NAMS Position Statement

Practical Considerations of the North American Menopause Society (NAMS) Position Statement:

Wulf H. Utian, MD, PhD, DSc(Med)

Vasomotor Symptoms: Hot flashes and Night Sweats

ET (or EPT for women with an intact uterus) is the gold standard for treatment of vasomotor-related symptoms (hot flashes and night sweats) and hence the drug of choice, provided there is no reason not to prescribe.

ET= Estrogen Therapy

EPT= Estrogen and Progesterone Therapy

Vaginal Symptoms

The cause of vaginal atrophy–related symptoms is estrogen deficiency, and the most appropriate treatment is local ET. Low-dose intermittent application of local ET is exceptionally safe and there is little evidence for adverse effects.

Sexual Function

Local ET is excellent for dyspareunia (painful intercourse). There is little evidence that ET or EPT will aid sexual desire disorder, so the latter is not an indication for ET/EPT.

Urinary Health

In the presence of vaginal atrophy, local ET is recommended for symptoms of frequency and urgency in the absence of painful urination. If the latter is present, suspect a urinary tract infection and treat accordingly. ET may be of value in reducing recurrent episodes of the latter.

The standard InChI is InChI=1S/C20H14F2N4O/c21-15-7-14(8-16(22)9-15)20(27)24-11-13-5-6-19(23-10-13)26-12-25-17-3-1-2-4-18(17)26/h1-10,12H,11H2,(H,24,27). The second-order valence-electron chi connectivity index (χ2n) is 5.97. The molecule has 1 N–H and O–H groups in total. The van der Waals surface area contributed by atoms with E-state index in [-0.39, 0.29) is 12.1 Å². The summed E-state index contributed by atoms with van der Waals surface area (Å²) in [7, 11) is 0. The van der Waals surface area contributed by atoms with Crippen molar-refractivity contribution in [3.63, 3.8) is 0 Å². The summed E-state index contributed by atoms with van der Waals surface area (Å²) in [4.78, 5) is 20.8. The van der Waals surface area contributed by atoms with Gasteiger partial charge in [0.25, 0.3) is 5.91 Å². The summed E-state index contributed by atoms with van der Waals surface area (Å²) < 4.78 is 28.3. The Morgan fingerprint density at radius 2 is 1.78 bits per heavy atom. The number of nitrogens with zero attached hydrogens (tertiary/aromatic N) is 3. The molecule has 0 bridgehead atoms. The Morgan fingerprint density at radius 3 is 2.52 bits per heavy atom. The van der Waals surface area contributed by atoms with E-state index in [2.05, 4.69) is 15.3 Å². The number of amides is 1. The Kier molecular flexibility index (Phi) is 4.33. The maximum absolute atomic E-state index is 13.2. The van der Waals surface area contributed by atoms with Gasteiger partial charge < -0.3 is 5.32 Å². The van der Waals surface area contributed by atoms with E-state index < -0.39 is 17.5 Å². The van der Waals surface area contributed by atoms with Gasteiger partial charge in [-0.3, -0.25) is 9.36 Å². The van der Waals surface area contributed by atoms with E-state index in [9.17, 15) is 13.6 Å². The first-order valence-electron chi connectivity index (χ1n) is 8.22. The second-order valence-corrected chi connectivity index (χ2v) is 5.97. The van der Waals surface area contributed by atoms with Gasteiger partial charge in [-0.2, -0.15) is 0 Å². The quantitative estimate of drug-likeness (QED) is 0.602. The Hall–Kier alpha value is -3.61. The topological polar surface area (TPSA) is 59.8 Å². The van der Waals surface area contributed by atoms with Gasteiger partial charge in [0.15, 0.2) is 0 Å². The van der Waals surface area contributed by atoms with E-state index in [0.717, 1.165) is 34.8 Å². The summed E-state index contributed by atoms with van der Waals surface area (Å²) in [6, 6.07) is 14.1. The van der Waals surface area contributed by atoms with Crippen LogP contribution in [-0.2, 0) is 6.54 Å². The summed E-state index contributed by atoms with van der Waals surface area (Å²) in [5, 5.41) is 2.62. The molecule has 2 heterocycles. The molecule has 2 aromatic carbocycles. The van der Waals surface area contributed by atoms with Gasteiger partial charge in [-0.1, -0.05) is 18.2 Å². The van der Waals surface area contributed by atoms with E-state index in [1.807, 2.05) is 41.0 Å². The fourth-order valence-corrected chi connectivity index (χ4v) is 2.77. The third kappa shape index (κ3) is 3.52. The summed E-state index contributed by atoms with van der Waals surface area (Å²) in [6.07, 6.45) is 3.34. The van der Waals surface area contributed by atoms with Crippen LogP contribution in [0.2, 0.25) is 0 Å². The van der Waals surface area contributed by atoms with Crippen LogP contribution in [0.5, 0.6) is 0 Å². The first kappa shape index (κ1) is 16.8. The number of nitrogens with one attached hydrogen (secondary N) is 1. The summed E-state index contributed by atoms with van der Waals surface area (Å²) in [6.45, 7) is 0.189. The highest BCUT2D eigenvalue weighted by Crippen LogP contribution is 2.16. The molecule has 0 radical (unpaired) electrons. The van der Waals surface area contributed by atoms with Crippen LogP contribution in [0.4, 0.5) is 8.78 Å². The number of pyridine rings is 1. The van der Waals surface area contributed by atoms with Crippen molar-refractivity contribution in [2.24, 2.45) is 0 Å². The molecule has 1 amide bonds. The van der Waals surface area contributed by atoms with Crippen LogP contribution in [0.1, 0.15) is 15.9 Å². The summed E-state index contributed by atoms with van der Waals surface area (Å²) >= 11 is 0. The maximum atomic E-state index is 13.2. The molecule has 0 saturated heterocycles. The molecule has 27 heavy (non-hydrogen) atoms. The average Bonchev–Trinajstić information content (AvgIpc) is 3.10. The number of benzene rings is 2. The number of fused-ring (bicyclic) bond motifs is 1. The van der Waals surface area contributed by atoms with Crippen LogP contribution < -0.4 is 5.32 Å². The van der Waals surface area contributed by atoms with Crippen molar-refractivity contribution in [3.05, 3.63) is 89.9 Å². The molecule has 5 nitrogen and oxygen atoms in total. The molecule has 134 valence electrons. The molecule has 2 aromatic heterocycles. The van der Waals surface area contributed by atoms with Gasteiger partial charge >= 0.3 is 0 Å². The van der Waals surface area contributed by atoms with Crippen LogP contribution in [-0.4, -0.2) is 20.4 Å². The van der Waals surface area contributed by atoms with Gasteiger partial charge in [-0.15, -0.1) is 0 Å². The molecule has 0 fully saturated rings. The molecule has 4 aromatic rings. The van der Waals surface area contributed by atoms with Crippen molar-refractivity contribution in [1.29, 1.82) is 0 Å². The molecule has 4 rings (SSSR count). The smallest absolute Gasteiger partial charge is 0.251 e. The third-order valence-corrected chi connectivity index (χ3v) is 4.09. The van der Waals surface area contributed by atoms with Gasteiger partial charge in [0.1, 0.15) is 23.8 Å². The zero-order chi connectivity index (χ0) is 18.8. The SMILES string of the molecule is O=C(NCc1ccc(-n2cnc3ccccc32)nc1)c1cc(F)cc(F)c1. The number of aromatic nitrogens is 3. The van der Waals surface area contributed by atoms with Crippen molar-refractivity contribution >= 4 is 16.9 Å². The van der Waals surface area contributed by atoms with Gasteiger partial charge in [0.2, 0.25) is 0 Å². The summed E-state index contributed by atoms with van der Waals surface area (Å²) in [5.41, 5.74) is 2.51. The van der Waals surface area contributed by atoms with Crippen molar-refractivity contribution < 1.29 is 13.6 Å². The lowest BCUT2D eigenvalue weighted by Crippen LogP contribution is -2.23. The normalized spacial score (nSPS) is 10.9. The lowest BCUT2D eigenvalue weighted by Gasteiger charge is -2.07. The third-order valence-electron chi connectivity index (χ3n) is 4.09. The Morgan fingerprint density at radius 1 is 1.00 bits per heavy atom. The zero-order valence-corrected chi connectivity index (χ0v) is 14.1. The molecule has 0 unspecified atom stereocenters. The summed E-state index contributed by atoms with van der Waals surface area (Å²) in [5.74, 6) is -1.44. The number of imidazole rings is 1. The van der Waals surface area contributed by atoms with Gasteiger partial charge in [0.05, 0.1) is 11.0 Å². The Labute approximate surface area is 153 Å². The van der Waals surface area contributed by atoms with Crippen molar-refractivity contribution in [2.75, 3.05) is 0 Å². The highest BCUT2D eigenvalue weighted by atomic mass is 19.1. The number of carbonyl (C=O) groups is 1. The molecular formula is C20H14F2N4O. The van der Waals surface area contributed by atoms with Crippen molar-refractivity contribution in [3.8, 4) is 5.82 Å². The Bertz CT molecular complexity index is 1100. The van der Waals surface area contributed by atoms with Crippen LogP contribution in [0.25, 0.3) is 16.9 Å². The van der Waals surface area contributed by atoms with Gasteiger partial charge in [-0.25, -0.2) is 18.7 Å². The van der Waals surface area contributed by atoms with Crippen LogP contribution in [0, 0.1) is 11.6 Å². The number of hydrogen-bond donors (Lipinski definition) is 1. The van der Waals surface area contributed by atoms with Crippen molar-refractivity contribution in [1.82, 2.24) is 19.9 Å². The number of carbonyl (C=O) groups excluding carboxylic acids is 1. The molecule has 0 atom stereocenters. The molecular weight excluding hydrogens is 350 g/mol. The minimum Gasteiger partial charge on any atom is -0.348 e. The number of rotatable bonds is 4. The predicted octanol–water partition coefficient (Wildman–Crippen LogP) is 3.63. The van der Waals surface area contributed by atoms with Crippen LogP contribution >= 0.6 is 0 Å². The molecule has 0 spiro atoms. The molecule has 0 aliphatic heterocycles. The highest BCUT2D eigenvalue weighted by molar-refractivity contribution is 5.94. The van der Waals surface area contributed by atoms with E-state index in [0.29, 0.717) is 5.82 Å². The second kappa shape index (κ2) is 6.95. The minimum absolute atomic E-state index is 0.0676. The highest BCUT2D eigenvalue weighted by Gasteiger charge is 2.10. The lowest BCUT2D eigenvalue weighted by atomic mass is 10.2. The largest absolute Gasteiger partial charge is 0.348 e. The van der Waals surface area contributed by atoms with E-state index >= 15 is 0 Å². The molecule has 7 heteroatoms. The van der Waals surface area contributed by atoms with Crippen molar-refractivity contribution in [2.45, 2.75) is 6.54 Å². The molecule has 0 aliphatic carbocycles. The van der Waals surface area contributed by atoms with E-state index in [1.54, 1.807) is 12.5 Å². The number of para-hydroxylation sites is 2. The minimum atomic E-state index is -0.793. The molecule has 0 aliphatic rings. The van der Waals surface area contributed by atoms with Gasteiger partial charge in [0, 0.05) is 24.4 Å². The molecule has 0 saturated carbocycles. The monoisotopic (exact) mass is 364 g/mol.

There is no evidence to support systemic ET or EPT for the alleviation of true stress urinary incontinence.

Change in Body Weight/Mass

Reassure women that current HT usage is not a cause of weight gain.

Quality of Life (QOL)

NAMS is conservative in its statement regarding QOL. There is, however, good evidence for an improvement in health-related QOL in symptomatic women treated with hormones. My own research and clinical experience also make me believe that true global QOL — the sense of enhanced well-being — is positively affected by HT, but I will concede that further research remains necessary.

Osteoporosis